Finally add 2 tablespoons oil and mix very well.
Divide into small portions and place on the greased baking sheet.
Bake in the hot oven for 15-20 minutes. After 12 minutes, flip each portion and bake till crispy.
Serve baked onion pakodas immedietly with tea or coffee.
Slice the onions thinly.
For crispy onion pakora always slice the onions as thinly as possible. I prefer to use a food processor as it slices the onions super thin and work gets done in minutes. Make sure all the onions are sliced in even thickness, if some onions are thick and some are thin, pakoras will not be crispy.
Set aside the onions for 5 minutes after slicing. This step will let onions release some moisture. You can squeeze the onions to remove that water or just use it to mix the flours. If you add water to the onions immediately, all the water from onions will accumulate and make the dough very soggy and pakoras will soak up oil.
Use fresh gram flour.
Using fresh and fine gram flour for best tasting onion pakoda. Taste test the gram flour before adding to make sure it is not rancid or bitter. You don’t have have to pre roast the flour.
The key to make crispy yet light pakoras that do not soak up oil is to fry them at right temperature. After heating the oil over medium flame for 5-6 minutes, drop a small piece of pakora mixture into it. If it sizzles and raises after a second, the oil is at correct temperature for frying. If it raises immediately and turns black, oil is too hot & if it sinks and does not raise at all oil is not hot enough.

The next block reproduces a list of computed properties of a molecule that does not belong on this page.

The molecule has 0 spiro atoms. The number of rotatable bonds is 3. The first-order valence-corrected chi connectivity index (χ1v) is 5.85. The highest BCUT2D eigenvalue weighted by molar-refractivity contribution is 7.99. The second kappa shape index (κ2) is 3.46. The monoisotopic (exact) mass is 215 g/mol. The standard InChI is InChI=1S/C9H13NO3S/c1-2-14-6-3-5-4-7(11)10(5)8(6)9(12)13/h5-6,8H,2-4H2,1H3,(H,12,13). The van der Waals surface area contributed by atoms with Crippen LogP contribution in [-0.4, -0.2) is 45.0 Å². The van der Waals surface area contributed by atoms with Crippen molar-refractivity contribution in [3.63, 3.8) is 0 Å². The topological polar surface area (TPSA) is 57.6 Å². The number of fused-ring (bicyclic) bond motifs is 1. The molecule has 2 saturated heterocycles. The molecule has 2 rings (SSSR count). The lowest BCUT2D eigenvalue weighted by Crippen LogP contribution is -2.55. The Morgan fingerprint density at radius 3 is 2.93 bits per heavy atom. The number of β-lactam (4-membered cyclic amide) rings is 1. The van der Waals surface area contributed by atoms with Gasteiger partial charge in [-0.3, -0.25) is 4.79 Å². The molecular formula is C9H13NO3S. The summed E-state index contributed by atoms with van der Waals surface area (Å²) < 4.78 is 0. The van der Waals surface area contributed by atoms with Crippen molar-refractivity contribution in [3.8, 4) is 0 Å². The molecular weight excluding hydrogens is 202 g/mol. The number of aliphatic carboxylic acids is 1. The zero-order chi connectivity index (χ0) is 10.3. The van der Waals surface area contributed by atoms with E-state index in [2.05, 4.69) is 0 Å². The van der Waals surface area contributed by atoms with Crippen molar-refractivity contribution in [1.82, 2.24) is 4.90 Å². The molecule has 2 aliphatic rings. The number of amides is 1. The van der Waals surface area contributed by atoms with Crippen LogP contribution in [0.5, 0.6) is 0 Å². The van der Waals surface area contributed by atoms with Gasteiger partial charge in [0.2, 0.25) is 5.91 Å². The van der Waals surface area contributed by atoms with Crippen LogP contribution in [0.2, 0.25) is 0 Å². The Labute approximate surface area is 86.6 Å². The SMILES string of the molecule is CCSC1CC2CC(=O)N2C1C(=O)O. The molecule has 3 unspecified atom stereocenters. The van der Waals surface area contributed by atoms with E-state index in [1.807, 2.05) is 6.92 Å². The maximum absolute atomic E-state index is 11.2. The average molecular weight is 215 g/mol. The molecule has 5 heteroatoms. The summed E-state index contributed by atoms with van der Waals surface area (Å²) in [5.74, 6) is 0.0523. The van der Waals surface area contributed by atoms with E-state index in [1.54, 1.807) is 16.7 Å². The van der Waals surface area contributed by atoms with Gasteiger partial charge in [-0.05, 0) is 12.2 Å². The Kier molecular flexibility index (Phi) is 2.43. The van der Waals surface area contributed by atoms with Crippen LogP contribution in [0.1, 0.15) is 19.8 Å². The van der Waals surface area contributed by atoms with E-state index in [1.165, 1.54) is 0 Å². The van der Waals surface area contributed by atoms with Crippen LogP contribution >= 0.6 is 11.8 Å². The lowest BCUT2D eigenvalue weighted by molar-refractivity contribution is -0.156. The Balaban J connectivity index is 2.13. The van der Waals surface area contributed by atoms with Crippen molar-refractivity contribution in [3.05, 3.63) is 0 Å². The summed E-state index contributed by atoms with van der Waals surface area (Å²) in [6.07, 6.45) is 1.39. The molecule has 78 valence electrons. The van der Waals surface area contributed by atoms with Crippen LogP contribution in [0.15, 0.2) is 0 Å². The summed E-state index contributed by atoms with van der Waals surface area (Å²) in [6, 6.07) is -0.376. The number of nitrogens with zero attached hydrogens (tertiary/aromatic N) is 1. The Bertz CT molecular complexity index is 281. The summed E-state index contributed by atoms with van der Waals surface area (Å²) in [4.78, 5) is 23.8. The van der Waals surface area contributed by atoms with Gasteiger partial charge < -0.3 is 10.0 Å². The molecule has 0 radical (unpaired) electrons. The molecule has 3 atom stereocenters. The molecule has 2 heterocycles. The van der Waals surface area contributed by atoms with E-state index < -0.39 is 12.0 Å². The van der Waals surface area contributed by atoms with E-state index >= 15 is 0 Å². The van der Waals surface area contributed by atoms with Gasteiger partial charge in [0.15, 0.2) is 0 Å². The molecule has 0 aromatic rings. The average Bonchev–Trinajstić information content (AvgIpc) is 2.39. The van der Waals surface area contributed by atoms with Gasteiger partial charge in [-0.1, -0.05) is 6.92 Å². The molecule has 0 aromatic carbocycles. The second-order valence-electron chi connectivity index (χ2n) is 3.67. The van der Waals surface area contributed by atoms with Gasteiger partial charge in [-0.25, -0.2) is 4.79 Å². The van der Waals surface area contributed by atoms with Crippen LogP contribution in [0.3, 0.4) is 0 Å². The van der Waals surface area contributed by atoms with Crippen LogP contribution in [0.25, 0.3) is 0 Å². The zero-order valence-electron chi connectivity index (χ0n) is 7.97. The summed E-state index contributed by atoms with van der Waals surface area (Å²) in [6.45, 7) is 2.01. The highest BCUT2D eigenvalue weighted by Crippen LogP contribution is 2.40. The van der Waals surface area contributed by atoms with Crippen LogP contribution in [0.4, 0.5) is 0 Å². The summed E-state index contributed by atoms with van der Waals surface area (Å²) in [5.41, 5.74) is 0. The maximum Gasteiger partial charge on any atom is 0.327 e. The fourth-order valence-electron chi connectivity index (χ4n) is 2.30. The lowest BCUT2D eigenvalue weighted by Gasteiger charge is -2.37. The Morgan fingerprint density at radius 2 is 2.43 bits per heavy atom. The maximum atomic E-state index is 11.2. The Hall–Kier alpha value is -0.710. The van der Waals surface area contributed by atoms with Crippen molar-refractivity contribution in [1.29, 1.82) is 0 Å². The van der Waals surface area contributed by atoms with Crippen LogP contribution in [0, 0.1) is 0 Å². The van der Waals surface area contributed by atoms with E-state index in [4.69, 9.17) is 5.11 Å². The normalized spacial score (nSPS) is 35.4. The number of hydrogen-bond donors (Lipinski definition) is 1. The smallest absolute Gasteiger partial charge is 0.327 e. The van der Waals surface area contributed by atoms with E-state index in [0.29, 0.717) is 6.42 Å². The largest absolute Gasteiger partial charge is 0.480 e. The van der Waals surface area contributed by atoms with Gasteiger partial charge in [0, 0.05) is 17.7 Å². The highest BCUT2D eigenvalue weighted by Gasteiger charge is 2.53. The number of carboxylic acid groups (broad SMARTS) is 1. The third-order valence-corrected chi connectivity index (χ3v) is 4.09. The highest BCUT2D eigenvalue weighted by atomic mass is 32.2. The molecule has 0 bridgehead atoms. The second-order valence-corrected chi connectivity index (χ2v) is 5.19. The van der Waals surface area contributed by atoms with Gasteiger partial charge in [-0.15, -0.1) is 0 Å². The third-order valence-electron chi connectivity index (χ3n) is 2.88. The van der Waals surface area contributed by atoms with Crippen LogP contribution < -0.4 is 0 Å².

You have to fry these pakoras in batches depending on the size of your pan. Make sure not to over crowd the pan. Always fry these pakoras in medium heat. If you fry them in very low flame pakoras will soak up lot of oil and also become hard. On the other hand if you fry them in high heat they will burn quickly and remain uncooked from inside.
In south India onion pakora is served as snack with coffee. It is often eaten on its own without side dish. Typical south Indian chutneys like coconut chutney does not taste good with this dish.
I once tasted onion pakoras loaded with cashews and sesame seeds in a buffet and it was amazing. You can also try out when you want to make extra special onion pakoda recipe. Just throw in 2 tablespoons broken cashews and 2 teaspoons white or black sesame seeds along with onions.